When the Los Angeles Lakers announced their Las Vegas summer league roster earlier this month, there were a couple of names recognizable to fans of their G League affiliate, the South Bay Lakers.
One of those players was Marcus Allen, who just completed his rookie season in the G League. Allen went undrafted out of Stanford in the 2017 NBA Draft, and his professional basketball career actually began in Finland.
While it was a major adjustment for Allen adapting to another country, the overall experience was something he believed helped him as he pushes towards his goal of playing in the NBA. His offensive game continued to develop and he noticed some big differences in the way the game is played.
“Overseas was cool but it was different. The basketball is a lot more ball movement, the court is smaller so you can help more, you’re playing against a lot of older guys. I think that helped me prepare for what I’m doing this year,” Allen told Ridiculous Upside. “In terms of living, it was different as you can expect. Different country, different language, small town, but all those guys overseas really brought me along and helped me get through.”
His strong play overseas was a determining factor in the renewed interest from NBA personnel. He averaged 16.4 points per game on 49.2 percent shooting from the field, and 40.3 percent from the three-point line. When he arrived back in the United States, he was invited to a tryout for South Bay with hopes of making the team.
His performance during the workouts was enough to earn him a roster spot for the G League regular season. Having experienced the G League for the first time, Allen was impressed with the level of talent as well as the league overall.
“It’s definitely a lot better than a lot of these other leagues, you got a bunch of guys who were the man of their respective colleges, you have guys that’s young, the whole spectrum. I think that adds to the game,” Allen said. “You never know, one day you’re matched up with an older guy who’s smart and been in the league. You got a bunch of athletes and shooters, it varies. It’s a lot of good competition.”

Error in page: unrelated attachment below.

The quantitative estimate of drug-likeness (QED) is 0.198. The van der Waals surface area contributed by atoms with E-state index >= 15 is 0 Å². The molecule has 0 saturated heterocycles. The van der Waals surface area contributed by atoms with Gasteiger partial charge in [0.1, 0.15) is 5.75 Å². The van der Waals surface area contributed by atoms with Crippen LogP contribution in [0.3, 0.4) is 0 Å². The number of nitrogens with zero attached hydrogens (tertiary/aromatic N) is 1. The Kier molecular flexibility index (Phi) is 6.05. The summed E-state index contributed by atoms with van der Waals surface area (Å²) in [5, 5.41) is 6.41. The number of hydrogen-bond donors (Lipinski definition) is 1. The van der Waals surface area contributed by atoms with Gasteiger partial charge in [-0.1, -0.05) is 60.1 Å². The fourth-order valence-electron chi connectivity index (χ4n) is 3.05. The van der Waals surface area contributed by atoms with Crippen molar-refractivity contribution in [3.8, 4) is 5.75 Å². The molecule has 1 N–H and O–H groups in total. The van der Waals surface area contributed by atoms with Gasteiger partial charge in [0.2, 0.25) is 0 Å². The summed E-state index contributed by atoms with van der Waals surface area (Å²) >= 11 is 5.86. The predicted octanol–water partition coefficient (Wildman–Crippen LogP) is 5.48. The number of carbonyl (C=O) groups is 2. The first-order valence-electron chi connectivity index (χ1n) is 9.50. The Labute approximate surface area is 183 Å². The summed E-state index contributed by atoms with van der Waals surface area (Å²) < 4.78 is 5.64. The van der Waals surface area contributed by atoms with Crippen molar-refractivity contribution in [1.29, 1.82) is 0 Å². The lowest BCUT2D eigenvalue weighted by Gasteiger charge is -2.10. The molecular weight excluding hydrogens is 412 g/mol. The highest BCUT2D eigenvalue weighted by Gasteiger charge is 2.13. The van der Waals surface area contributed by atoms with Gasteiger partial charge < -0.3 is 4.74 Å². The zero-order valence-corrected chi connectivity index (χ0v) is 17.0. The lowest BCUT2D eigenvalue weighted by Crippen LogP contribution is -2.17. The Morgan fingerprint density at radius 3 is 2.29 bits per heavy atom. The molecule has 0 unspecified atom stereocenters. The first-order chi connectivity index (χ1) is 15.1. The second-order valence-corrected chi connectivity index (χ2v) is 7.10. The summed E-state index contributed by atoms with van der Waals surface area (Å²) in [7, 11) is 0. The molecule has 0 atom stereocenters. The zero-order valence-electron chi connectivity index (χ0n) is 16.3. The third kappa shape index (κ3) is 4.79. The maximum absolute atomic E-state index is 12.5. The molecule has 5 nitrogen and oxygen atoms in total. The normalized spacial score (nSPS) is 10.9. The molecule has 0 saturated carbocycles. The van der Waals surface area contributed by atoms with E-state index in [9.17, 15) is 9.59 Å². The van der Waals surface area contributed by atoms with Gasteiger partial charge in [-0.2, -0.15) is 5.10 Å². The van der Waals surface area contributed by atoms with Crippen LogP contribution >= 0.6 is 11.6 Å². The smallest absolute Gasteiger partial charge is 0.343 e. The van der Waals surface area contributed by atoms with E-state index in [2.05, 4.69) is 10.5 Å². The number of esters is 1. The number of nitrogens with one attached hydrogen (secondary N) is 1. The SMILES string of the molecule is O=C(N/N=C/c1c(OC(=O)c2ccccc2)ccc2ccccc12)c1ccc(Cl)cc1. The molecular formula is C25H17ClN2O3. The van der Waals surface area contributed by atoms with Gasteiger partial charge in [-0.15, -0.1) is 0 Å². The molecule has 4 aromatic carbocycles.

Allen ended up having a solid year for South Bay. When fellow G League rookie Joel Berry II went down with an injury around midseason, Allen was given more playing time. He ended up starting in 23 out of the 43 games he suited up for.
Over the course of the season, he averaged 8.5 points per game on 47.9 percent shooting from the field. He brought a lot of energy to the team, especially on the defensive end of the floor. He also showed an ability to be a playmaker and give the team solid minutes at point guard.
“For me, honestly, I try to bring energy every day, try to be consistent. This year I’ve been able to get to the rim, my shot has improved over the year,” Allen said. “My role always changes but the one constant is to bring energy, especially on the defensive end of the court. Pick up full court, try to bring that spark that our team needs.”
Allen is hoping that his performances with South Bay this season will put him on the radar for a possible NBA call-up. He’s definitely showed an all-around ability on the court in terms of being able to score when needed, play defense, rebound, or be a facilitator.
He had a solid showing at the California Classic Summer League at the beginning of the month, putting up 6.3 points per game on 50 percent shooting from the field and dishing out 2.7 assists in just under 16 minutes of play.
In Las Vegas thus far, those numbers have dipped a bit, but he’s still shown that infectious energy that helped get him a spot on South Bay, to begin with. Despite whatever the future may hold, he does see the G League as a potential bridge for players hoping to reach their ultimate goal of the NBA.
“I think it’s definitely a stepping stone. Honestly, I’m a tryout player. I didn’t expect at the beginning to get this much opportunity to start,” Allen said. “I think it’s just the beginning. I’m going to keep building on it and just get better and better every day.”